Arizona Senator Wendy Rogers has suggested that the Labor Day celebration is in fact a “Communist Holiday.”
Rogers did not expand upon her reasoning for criticizing the federal holiday, which takes place on the first Monday of September and celebrates the American workforce.
“Labor Day is a Communist Holiday,” the Republican tweeted on September 6.
Her comments were met with mockery from other social media users.
“You do realize that if you keep falsely calling all good things communist you’re only going to make communism more attractive, no?” asked Twitter user @smenor.
Condemning the tweet while paraphrasing her own words, writer Shiv Ramdas added: “‘working is Communism.’”
Labor Day was first celebrated in New York in 1882, although it did not become an official federal holiday until 1894.
The day is meant to celebrate a number of workers’ rights that have been implemented in the country, as well as the social and economic achievements of American workers.
New York was the first state to introduce a bill declaring Labor Day a federal holiday, but Oregon was the first to pass a law recognizing Labor Day in February 1887. Four more states—Colorado, Massachusetts, New Jersey and New York— also passed laws creating a Labor Day holiday that same year.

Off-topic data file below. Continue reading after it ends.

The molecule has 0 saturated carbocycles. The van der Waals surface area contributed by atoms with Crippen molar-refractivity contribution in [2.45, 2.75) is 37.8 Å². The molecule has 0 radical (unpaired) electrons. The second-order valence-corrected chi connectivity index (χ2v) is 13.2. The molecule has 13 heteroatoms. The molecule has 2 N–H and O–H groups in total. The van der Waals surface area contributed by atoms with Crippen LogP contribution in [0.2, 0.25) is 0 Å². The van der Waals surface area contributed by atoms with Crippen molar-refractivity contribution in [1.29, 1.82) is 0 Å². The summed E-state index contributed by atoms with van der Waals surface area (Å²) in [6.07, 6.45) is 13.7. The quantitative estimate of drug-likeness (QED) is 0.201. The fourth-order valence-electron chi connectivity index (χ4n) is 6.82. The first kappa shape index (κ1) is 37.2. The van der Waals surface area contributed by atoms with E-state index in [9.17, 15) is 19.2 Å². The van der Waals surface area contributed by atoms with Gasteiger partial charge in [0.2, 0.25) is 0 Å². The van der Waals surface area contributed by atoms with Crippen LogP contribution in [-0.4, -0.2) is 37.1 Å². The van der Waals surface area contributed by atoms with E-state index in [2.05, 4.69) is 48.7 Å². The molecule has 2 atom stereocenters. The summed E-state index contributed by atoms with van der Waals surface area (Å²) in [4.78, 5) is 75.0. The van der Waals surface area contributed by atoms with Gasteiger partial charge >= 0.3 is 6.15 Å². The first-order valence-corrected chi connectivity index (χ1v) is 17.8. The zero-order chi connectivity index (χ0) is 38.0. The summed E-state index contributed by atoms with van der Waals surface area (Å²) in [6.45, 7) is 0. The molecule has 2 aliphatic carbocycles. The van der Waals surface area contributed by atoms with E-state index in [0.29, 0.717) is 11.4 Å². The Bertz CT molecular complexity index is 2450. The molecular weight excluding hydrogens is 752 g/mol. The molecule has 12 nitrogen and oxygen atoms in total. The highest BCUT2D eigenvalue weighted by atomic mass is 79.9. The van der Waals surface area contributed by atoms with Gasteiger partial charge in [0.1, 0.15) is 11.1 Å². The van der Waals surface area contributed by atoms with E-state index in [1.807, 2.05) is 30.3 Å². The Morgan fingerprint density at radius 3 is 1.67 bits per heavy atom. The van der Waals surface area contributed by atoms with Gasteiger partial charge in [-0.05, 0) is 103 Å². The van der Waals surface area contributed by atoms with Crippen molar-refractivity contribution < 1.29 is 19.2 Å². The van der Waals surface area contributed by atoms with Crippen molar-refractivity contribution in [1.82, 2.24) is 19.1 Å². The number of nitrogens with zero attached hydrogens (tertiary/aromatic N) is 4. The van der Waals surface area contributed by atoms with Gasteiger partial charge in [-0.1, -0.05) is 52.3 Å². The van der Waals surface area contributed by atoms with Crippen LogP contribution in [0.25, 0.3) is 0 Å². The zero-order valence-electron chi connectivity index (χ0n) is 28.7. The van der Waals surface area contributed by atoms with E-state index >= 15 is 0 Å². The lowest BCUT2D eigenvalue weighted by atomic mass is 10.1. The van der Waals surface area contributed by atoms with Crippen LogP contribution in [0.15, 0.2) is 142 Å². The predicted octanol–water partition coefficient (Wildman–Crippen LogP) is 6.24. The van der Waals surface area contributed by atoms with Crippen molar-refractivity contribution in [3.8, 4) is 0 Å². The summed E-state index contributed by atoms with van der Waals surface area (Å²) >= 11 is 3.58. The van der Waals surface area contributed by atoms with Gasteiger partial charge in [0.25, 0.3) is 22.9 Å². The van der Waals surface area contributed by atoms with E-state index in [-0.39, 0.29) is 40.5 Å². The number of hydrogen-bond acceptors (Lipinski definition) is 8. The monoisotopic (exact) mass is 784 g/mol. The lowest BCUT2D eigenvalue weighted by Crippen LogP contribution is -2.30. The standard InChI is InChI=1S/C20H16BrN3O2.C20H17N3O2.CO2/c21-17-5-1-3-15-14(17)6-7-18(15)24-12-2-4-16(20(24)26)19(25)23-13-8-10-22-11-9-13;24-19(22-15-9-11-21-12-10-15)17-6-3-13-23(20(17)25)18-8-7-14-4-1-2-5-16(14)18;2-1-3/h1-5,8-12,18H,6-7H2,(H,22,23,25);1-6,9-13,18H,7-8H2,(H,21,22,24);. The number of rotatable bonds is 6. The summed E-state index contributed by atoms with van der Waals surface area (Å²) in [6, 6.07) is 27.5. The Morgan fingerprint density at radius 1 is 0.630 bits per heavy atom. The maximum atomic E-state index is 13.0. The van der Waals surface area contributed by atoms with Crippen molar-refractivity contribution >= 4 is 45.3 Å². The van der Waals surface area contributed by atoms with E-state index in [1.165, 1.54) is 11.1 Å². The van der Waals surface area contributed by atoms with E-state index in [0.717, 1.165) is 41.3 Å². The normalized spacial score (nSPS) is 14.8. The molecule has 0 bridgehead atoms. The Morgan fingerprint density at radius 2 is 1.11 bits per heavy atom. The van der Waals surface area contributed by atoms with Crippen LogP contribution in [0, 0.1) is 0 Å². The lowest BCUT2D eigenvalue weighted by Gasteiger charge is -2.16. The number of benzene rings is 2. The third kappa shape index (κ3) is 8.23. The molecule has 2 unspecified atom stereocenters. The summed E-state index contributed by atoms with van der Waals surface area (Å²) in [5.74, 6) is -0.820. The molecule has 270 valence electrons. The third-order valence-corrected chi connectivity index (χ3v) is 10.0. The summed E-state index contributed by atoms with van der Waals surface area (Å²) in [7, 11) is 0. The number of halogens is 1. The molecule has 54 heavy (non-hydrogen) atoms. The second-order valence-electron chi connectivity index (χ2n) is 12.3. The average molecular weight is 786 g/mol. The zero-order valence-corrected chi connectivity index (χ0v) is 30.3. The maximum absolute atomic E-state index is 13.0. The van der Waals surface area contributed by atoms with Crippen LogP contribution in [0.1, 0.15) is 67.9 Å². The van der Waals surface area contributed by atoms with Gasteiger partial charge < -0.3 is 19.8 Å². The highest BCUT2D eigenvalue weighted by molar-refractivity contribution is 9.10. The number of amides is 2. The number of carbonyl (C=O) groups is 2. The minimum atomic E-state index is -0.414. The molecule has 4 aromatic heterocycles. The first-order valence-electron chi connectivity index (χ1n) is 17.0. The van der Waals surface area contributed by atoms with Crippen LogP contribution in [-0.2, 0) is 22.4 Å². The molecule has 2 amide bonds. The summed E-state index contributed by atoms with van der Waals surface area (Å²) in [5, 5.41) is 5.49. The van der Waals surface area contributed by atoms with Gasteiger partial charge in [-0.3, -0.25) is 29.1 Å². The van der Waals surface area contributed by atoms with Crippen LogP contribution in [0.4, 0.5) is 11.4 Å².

Elsewhere, Rogers has falsely and continually suggested that Donald Trump won the 2020 election.
“Things are really taking off! Let’s get to 1 million ASAP. Audit results are coming soon, more states are coming online,” she tweeted.
Rogers has frequently pushed the long-debunked claims that there was widespread voter fraud in Arizona and that the dismissed audits taking place in the state will one day prove this.
In July, county election officials identified fewer than 200 cases of potential voter fraud in Arizona despite the long and arduous recount of more than three million votes.
“This is not a massive issue,” Adrian Fontes, a Democrat who oversaw the Maricopa County election during his time in office, told The Associated Press. “It is a lie that has developed over time. It’s been fed by conspiracy theorists.”
Rogers was one of three Arizona Republican lawmakers, along with Sen. Sonny Borrelli and Rep. Mark Finchem, who appeared on stage during Lindell’s three-day “Cyber Symposium” in August which failed to disclose any real evidence of voter fraud despite the CEO’s insistence it would do.
“We are here to encourage you, to let you know, that we will get to the truth and that you can do it in your states,” Rogers told the crowd in Sioux Falls, South Dakota, reported the Arizona Mirror.
Rogers has been contacted for comment.
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